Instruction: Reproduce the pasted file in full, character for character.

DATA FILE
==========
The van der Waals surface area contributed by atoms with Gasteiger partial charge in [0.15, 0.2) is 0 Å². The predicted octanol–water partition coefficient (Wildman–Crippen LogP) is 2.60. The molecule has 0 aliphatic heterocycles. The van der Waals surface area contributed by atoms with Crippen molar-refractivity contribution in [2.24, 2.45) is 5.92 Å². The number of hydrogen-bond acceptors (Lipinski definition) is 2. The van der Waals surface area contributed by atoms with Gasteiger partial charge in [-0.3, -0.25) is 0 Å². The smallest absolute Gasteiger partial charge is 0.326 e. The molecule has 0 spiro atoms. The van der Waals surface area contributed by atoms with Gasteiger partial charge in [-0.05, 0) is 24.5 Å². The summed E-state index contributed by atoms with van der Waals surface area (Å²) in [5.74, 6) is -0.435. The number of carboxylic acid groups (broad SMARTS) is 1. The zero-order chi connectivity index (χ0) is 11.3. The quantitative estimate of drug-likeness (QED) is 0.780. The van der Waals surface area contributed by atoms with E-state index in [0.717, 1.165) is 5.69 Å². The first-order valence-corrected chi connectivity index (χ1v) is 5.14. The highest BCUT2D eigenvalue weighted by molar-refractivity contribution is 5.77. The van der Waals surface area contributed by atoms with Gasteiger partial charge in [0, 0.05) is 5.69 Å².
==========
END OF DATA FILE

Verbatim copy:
The van der Waals surface area contributed by atoms with Gasteiger partial charge in [0.15, 0.2) is 0 Å². The predicted octanol–water partition coefficient (Wildman–Crippen LogP) is 2.60. The molecule has 0 aliphatic heterocycles. The van der Waals surface area contributed by atoms with Crippen molar-refractivity contribution in [2.24, 2.45) is 5.92 Å². The number of hydrogen-bond acceptors (Lipinski definition) is 2. The van der Waals surface area contributed by atoms with Gasteiger partial charge in [-0.3, -0.25) is 0 Å². The smallest absolute Gasteiger partial charge is 0.326 e. The molecule has 0 spiro atoms. The van der Waals surface area contributed by atoms with Gasteiger partial charge in [-0.05, 0) is 24.5 Å². The summed E-state index contributed by atoms with van der Waals surface area (Å²) in [5.74, 6) is -0.435. The number of carboxylic acid groups (broad SMARTS) is 1. The zero-order chi connectivity index (χ0) is 11.3. The quantitative estimate of drug-likeness (QED) is 0.780. The van der Waals surface area contributed by atoms with E-state index in [0.717, 1.165) is 5.69 Å². The first-order valence-corrected chi connectivity index (χ1v) is 5.14. The highest BCUT2D eigenvalue weighted by molar-refractivity contribution is 5.77. The van der Waals surface area contributed by atoms with Gasteiger partial charge in [0, 0.05) is 5.69 Å².